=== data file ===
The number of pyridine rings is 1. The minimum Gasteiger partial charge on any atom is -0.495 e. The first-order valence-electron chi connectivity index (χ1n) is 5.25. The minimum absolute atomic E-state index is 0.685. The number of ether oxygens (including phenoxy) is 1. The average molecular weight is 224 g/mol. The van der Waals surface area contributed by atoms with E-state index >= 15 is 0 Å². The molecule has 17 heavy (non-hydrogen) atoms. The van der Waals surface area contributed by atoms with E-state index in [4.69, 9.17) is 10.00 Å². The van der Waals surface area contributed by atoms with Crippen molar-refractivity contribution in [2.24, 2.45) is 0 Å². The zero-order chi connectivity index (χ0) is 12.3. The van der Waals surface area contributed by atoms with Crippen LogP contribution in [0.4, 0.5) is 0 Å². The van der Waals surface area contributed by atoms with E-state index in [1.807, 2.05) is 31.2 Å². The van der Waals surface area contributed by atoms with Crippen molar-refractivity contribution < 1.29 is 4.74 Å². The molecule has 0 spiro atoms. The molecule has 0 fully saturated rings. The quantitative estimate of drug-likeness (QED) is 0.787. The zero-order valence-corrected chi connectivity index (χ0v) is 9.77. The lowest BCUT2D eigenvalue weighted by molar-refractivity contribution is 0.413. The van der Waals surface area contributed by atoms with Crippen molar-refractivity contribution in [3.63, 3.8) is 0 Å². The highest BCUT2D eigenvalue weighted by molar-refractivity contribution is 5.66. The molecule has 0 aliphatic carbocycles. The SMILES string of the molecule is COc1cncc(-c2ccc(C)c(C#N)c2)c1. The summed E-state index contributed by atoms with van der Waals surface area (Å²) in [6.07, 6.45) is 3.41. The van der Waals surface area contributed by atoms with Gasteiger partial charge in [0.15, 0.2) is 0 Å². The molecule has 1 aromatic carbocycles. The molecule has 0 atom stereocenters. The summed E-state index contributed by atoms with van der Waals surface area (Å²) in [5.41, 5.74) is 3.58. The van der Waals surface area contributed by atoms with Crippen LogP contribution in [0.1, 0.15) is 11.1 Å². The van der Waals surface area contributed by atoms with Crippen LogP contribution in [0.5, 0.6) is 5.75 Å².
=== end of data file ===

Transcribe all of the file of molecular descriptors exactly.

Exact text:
The number of pyridine rings is 1. The minimum Gasteiger partial charge on any atom is -0.495 e. The first-order valence-electron chi connectivity index (χ1n) is 5.25. The minimum absolute atomic E-state index is 0.685. The number of ether oxygens (including phenoxy) is 1. The average molecular weight is 224 g/mol. The van der Waals surface area contributed by atoms with E-state index >= 15 is 0 Å². The molecule has 17 heavy (non-hydrogen) atoms. The van der Waals surface area contributed by atoms with E-state index in [4.69, 9.17) is 10.00 Å². The van der Waals surface area contributed by atoms with Crippen molar-refractivity contribution in [2.24, 2.45) is 0 Å². The zero-order chi connectivity index (χ0) is 12.3. The van der Waals surface area contributed by atoms with Crippen LogP contribution in [0.4, 0.5) is 0 Å². The van der Waals surface area contributed by atoms with E-state index in [1.807, 2.05) is 31.2 Å². The van der Waals surface area contributed by atoms with Crippen molar-refractivity contribution < 1.29 is 4.74 Å². The molecule has 0 spiro atoms. The molecule has 0 fully saturated rings. The quantitative estimate of drug-likeness (QED) is 0.787. The zero-order valence-corrected chi connectivity index (χ0v) is 9.77. The lowest BCUT2D eigenvalue weighted by molar-refractivity contribution is 0.413. The van der Waals surface area contributed by atoms with Crippen molar-refractivity contribution in [3.63, 3.8) is 0 Å². The highest BCUT2D eigenvalue weighted by molar-refractivity contribution is 5.66. The molecule has 0 aliphatic carbocycles. The SMILES string of the molecule is COc1cncc(-c2ccc(C)c(C#N)c2)c1. The summed E-state index contributed by atoms with van der Waals surface area (Å²) in [6.07, 6.45) is 3.41. The van der Waals surface area contributed by atoms with Gasteiger partial charge in [0.15, 0.2) is 0 Å². The molecule has 1 aromatic carbocycles. The molecule has 0 atom stereocenters. The summed E-state index contributed by atoms with van der Waals surface area (Å²) in [5.41, 5.74) is 3.58. The van der Waals surface area contributed by atoms with Crippen LogP contribution in [0.1, 0.15) is 11.1 Å². The van der Waals surface area contributed by atoms with Crippen LogP contribution in [0.5, 0.6) is 5.75 Å².